Districts are also putting stimulus funds toward local and regional data systems. The 23,000-student Tustin Unified School District, in Orange County, Calif., is using the $250,000 it received as part of $3.4 million in EETT aid to the county to install a new system that will allow immediate input of data from assessments via scanning a digital photograph, said Sharon Cordes, the district’s director of testing and assessment.
Ms. Cordes said the district will have to pay a $3.90 per-student annual licensing fee for the product from Corona, Calif.-based Illuminate Education, but hopes to offset costs by grooming teachers as experts before the system goes live next fall. “We want to build up a great base of people trained at school sites who can provide the first level of service to someone,” she said.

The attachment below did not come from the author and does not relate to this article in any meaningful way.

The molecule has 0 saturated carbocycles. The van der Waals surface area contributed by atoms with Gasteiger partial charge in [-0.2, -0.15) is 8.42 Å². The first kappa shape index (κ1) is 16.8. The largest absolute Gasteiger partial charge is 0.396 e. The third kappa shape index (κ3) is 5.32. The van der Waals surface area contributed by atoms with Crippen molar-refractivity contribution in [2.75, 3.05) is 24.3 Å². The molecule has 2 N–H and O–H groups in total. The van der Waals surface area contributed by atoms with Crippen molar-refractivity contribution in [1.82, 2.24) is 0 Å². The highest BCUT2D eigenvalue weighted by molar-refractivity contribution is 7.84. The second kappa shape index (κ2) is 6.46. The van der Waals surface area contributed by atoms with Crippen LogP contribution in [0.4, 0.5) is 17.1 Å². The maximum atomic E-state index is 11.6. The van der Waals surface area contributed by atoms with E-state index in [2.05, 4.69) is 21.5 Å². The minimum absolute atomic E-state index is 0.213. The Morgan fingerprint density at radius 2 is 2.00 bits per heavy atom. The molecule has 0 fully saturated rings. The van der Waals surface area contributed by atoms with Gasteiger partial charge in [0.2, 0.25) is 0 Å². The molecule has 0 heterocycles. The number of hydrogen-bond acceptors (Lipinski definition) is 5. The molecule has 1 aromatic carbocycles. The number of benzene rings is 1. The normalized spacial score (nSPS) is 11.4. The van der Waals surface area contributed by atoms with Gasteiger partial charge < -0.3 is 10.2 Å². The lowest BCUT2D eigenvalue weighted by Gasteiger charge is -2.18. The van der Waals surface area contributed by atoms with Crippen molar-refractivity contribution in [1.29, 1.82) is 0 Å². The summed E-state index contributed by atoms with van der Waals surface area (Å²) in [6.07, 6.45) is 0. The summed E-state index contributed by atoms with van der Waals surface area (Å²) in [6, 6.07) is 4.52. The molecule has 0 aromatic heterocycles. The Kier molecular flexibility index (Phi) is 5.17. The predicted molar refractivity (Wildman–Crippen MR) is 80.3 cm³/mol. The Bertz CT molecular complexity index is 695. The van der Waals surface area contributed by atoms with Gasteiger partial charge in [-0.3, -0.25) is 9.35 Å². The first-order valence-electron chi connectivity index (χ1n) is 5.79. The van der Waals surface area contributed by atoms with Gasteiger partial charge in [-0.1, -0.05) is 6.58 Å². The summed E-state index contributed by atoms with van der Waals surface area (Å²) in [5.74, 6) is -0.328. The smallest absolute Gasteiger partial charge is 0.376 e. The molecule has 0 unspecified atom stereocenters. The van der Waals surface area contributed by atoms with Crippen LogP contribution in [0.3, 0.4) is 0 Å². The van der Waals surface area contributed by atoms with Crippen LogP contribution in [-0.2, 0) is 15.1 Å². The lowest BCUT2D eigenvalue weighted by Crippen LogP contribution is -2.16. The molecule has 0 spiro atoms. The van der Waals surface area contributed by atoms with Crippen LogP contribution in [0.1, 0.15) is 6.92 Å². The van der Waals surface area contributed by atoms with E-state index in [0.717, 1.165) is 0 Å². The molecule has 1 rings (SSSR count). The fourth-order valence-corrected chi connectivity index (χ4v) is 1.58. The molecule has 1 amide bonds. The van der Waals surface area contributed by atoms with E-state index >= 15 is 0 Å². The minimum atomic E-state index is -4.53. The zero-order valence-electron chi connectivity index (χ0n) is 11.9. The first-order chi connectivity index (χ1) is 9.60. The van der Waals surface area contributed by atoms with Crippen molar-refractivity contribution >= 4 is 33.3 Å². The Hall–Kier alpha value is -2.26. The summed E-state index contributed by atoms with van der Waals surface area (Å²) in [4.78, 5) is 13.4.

Michigan put $11.6 million, about half its EETT allocation, into setting up nuanced regional systems that can give teachers more specific data than the state system can provide. But a project that needs five years to develop only has funding for three, without additional state and federal money, said Bruce Umpstead, the director of the state’s office of educational technology.
Other technology proponents say stimulus funding should be used to establish best practices, even if it’s unclear what future funding holds now that the stimulus aid is coming to an end.